Original Article | Published:

Animal Models

Metabolic effects of bariatric surgery in mouse models of circadian disruption

International Journal of Obesity volume 39, pages 13101318 (2015) | Download Citation

Abstract

Background/Objectives:

Mounting evidence supports a link between circadian disruption and metabolic disease. Humans with circadian disruption (for example, night-shift workers) have an increased risk of obesity and cardiometabolic diseases compared with the non-disrupted population. However, it is unclear whether the obesity and obesity-related disorders associated with circadian disruption respond to therapeutic treatments as well as individuals with other types of obesity.

Subjects/Methods:

Here, we test the effectiveness of the commonly used bariatric surgical procedure, Vertical Sleeve Gastrectomy (VSG), in mouse models of genetic and environmental circadian disruption.

Results:

VSG led to a reduction in body weight and fat mass in both ClockΔ19 mutant and constant-light mouse models (P<0.05), resulting in an overall metabolic improvement independent of circadian disruption. Interestingly, the decrease in body weight occurred without altering diurnal feeding or activity patterns (P>0.05). Within circadian-disrupted models, VSG also led to improved glucose tolerance and lipid handling (P<0.05).

Conclusions:

Together these data demonstrate that VSG is an effective treatment for the obesity associated with circadian disruption, and that the potent effects of bariatric surgery are orthogonal to circadian biology. However, as the effects of bariatric surgery are independent of circadian disruption, VSG cannot be considered a cure for circadian disruption. These data have important implications for circadian-disrupted obese patients. Moreover, these results reveal new information about the metabolic pathways governing the effects of bariatric surgery as well as of circadian disruption.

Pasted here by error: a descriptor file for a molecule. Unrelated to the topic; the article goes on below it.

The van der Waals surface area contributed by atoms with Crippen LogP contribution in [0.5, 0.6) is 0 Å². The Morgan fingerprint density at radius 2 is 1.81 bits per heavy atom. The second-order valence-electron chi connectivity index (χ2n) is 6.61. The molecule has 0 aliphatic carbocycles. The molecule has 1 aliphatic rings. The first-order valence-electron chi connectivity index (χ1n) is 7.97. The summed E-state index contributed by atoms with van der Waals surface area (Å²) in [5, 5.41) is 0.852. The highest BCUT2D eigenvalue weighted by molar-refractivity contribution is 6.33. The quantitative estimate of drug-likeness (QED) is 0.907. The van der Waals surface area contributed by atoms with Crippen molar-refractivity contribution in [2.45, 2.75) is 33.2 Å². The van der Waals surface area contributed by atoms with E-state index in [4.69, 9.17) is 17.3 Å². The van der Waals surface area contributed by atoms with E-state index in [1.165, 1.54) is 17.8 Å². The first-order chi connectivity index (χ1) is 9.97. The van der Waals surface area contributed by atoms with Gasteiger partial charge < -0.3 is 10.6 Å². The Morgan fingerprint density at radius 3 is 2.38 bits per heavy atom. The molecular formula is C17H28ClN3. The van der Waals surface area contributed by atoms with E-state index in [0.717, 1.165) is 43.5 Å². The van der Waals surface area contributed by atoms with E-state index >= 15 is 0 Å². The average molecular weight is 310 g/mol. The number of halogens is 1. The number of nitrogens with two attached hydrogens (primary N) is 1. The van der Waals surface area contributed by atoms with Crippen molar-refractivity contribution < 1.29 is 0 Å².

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Acknowledgements

Grant Support: This work was supported by the National Institutes of Health, National Institute of Diabetes and Digestive and Kidney Diseases (F32 DK097867-01, D.Arble; DK082480-01, D.Sandoval; and R01 DK093848-01, R.Seeley).

Author Contributions

DMA designed and performed experiments, analyzed data and wrote the manuscript. DAS, FWT, SCW and RJS contributed to experimental design and edited the manuscript.

Author information

Affiliations

  1. Department of Surgery, University of Michigan, Ann Arbor, MI, USA

    • D M Arble
    • , D A Sandoval
    •  & R J Seeley
  2. Neurobiology and Neurology, Northwestern University, Evanston, IL, USA

    • F W Turek
  3. Psychiatry and Behavioral Neuroscience, University of Cincinnati, Cincinnati, OH, USA

    • S C Woods

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Competing interests

DMA, FWT and SCW have no conflicts to declare. DAS receives funding from Ethicon Endo-Surgery, Novo Nordisk and Boehringer Ingelheim International. RJS receives funding from Ethicon Endo-Surgery, Ablaris Therapeutics, Inc., Novo Nordisk, Novartis, Angiochem, Eisai, Forest Pharmaceuticals, Givaudan, Zealand Pharmaceuticals and Boehringer Ingelheim International.

Corresponding author

Correspondence to R J Seeley.

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DOI

https://doi.org/10.1038/ijo.2015.54

Supplementary Information accompanies this paper on International Journal of Obesity website (http://www.nature.com/ijo)

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